On a trip to Gothenburg with BBC Sport in 2014 with the Scotland women’s team, the then manager Anna Signeul invited me to have breakfast with the coaches on match morning.
It was an unusual offer to a journalist.
Normally when covering matches with the men access is limited to the standard press conference so it was a welcome opportunity to hear about tactics and preparation.
The women’s game was desperate for publicity just five years ago. Indeed, I was one of only two journalists from Scotland covering the game.
We lost 1-0 that night to the Swedes, who were ranked fifth in the world, and didn’t make the finals in Canada the following year.
Since then, though, a good Scotland side has improved further and they no longer have to take the scraps of publicity as the public and media finally waken up fully to their achievements.
In terms of infrastructure and finances, our game is still well behind many other countries but the Rubicon was crossed at Hampden in the 3-2 win against Jamaica recently, with over 18,000 attending.
That proved there is a real appetite for the women’s game at the top level and was a poke in the eye for the cynics.
We face some seriously good opposition in the French tournament, starting with England tomorrow, but the future is full of promise.
Many years of hard, unheralded graft by many people in women’s football is coming to fruition.
The future looks very bright and deservedly so.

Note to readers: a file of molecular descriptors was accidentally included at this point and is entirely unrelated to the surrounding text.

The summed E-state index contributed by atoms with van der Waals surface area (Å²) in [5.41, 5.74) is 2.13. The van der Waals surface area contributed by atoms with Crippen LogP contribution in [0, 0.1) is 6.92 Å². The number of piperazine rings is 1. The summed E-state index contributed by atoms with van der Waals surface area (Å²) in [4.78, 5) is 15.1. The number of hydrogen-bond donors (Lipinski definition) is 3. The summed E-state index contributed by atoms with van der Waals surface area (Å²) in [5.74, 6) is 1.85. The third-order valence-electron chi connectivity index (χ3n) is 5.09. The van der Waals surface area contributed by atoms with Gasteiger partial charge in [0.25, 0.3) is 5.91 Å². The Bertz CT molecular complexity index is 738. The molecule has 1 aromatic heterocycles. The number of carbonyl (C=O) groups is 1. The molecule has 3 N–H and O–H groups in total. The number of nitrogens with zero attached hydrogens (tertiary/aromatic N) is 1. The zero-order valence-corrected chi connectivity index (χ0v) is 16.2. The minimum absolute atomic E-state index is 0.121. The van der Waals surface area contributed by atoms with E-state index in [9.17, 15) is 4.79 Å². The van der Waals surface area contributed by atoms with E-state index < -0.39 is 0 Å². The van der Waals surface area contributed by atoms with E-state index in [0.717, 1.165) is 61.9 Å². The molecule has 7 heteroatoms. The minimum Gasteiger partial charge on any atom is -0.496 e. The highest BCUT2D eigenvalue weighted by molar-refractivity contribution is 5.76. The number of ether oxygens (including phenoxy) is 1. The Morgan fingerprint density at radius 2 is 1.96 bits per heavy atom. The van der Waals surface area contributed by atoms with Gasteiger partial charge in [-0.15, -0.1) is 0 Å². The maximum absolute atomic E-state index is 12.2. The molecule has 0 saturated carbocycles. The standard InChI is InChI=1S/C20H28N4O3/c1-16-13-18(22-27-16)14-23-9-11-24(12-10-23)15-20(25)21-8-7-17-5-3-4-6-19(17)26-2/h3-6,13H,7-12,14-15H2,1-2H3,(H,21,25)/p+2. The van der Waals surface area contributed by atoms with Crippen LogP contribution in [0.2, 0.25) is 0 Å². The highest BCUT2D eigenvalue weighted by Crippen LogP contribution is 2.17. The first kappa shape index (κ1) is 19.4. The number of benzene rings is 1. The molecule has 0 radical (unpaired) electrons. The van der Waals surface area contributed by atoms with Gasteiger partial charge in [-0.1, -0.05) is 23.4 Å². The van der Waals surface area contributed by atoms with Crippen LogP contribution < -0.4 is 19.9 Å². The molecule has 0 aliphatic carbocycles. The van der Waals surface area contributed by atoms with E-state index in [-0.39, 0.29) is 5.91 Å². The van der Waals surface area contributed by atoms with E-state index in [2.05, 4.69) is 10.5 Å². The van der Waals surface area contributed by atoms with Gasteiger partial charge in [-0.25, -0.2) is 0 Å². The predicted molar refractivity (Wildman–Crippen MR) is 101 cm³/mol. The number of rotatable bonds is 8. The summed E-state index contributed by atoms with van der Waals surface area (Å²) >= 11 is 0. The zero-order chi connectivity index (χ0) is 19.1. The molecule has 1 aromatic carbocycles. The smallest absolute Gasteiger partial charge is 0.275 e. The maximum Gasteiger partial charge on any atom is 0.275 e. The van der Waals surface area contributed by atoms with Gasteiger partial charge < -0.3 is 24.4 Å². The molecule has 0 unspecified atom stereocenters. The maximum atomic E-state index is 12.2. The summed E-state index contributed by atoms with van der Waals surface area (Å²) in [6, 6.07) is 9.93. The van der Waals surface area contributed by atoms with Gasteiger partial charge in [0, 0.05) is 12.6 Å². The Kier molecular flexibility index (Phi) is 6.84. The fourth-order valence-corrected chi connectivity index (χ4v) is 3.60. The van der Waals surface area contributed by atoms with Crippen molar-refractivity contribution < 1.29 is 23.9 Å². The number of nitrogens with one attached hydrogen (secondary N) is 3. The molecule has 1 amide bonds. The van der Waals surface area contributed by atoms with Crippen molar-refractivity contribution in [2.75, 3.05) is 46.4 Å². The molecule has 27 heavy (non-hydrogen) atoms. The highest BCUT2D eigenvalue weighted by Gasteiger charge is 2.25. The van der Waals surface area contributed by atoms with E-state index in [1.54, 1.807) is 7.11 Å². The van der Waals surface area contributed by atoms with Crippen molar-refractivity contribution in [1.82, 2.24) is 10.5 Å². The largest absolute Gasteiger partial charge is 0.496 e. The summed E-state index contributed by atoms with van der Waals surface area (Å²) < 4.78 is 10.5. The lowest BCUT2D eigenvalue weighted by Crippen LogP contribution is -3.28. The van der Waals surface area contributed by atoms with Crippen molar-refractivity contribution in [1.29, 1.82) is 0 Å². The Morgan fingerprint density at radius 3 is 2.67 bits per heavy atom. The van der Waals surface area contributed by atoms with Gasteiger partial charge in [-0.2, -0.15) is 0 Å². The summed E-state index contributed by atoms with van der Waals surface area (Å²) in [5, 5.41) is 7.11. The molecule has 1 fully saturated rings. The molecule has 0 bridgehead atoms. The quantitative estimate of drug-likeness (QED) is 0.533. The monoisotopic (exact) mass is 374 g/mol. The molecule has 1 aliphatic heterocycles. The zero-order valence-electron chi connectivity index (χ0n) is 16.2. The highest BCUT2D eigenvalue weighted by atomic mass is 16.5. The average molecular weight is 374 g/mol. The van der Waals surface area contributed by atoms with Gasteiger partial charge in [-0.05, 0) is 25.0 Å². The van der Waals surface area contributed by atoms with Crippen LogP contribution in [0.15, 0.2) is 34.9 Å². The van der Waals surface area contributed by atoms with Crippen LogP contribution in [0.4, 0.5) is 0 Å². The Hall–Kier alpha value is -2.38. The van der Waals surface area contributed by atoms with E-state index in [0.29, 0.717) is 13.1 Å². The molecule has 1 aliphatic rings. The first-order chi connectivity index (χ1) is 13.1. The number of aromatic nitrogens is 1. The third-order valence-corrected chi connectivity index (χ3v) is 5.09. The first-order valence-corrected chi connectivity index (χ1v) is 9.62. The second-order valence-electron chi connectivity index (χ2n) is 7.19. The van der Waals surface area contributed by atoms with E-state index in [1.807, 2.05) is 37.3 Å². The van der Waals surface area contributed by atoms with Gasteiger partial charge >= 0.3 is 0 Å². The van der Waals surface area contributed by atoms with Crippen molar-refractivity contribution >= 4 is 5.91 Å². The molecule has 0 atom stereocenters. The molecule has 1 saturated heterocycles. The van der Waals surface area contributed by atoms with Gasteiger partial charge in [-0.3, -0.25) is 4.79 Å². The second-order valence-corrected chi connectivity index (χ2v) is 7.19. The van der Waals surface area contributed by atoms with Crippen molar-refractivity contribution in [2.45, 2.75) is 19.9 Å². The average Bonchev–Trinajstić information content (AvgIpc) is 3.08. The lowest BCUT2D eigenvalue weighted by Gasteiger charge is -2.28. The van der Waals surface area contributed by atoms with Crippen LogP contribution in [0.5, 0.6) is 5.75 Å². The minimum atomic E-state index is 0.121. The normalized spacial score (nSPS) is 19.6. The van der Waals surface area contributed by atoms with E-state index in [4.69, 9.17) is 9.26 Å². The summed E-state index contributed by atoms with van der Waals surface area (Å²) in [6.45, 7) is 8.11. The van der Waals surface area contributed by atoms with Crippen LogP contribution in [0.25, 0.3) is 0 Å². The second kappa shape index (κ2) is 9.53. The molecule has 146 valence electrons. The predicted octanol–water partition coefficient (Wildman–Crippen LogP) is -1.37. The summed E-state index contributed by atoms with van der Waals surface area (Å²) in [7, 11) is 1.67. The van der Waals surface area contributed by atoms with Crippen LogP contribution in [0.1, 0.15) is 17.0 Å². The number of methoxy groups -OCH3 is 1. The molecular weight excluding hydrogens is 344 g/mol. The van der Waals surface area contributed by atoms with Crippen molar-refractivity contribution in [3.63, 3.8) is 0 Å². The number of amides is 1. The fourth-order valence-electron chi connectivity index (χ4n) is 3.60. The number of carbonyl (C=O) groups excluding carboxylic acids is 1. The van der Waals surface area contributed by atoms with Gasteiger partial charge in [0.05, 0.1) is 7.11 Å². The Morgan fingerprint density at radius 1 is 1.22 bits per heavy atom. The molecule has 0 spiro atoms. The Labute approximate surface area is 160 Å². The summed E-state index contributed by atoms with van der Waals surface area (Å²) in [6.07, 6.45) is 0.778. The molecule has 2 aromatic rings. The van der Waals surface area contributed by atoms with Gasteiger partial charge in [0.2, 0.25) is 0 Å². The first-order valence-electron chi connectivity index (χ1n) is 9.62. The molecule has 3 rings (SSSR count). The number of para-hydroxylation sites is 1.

~ Liverpool and Napoli are to play a pre-season friendly at Murrayfield next month.
This has upset some folk.
Many Scots complain bitterly about the English Premier league and its huge, distorting wealth. I am a big free-choice man when it comes to football.
If people don’t want to watch it on subscription TV no one is forcing them to.
Many Scots do want to watch it, though, as evidenced by the viewing figures.
Already many fans travel to watch top English games when tickets are available, at places like Anfield, Old Trafford, and St James’ Park.
That is the reality of a global football world.
It’s the height of hypocrisy for some folk to suggest that Scots boycott the game because it somehow damages our game here.
No one will be frogmarched to see the new European champions in Edinburgh but if the prices are keen I suspect there will be many neutrals who will relish the chance to see some of the finest players on the planet – including Scotland’s own Andy Robertson – in the flesh.
Football is an entertainment industry, nothing more nothing less.
The Harlem Globetrotters were a hugely popular travelling basketball show for many years bringing top-class entertainment to crowds everywhere.
The opportunity to see a thrilling Liverpool side playing in Scotland, under the charismatic Jurgen Klopp, isn’t one which will come around too often.
I reckon the attendance at Murrayfield will prove that when two top teams meet, then the desire to watch the best on the planet will put those who are guilty of small-minded parochialism in their place.